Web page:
IMF blames India for global slowdown, lowers 2019 growth forecast to 4.8%

Gita Gopinath, IMF Chief Economist
The International Monetary Fund (IMF) lowered India’s economic growth forecast to 4.8 per cent for this fiscal year owing to the crisis in the non-banking financial sector and weak rural demand. It also cut the world’s growth estimate and blamed the slowdown in India for its move.

The IMF projection, 1.3 percentage points lower than its earlier estimates, is less than the 5 per cent projected by the official advance estimates. The IMF projected India’s economy to grow by 5.8 per cent next year, which is 1.2 percentage points less than its earlier forecast. It also forecast the economy to grow by 6.5 per cent in 2021-22 which is 0.9 percentage point lower than earlier projections.

The IMF estimated world economic growth at 1.9 per cent for 2019, 0.1 percentage point lower than its earlier forecast. Similarly, it projected the global economy to grow by 3.3 per cent in the current calendar year, 0.1 percentage point lower than its previous estimates, and 3.4 per cent in 2022, 0.2 percentage points below its earlier estimates.

“The downward revision primarily reflects negative surprises to economic activity in a few emerging market economies, notably India, which led to a reassessment of growth prospects over the next two years,” the IMF said ahead of the start of the World Economic Forum annual summit in Davos.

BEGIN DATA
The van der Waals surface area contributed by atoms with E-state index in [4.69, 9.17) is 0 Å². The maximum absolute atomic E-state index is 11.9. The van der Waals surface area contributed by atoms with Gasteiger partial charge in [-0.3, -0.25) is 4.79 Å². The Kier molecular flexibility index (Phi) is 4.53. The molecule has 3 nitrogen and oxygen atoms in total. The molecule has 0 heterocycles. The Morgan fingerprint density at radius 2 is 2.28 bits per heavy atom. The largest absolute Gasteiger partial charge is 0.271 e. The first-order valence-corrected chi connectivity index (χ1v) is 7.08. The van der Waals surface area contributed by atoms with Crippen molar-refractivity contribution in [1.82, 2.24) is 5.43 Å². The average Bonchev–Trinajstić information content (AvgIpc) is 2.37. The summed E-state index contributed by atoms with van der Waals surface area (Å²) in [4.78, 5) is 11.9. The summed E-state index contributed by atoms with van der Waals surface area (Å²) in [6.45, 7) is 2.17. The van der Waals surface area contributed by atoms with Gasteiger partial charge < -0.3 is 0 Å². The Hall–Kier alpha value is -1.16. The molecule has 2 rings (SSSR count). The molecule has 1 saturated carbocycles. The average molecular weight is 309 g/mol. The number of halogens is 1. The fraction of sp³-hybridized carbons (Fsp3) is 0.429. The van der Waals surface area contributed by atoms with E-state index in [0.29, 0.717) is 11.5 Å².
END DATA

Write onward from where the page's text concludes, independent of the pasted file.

IMF Chief Economist Gita Gopinath said in a blogpost that the biggest contributor to the revision of global economic growth was India, where growth slowed sharply owing to stress in the non-banking financial sector and weak rural income growth. She, however, said growth momentum should improve next year due to factors like positive impact of corporation tax rate reduction.

She said the pick-up in global growth for 2020 remains highly uncertain as it relies on improved growth outcomes for stressed economies like Argentina, Iran, and Turkey, and for under-performing emerging and developing economies such as Brazil, India, and Mexico.

IMF Managing Director Kristalina Georgieva said the reality is global growth remains sluggish even as she mentioned that monetary easing has helped to stabilise the global economy, adding roughly 0.5 per cent to global growth. However, she said that a more comprehensive solution would be needed if global growth slows again. “A coordinated fiscal response can boost growth,” she said while calling for a “spirit of cooperation”.

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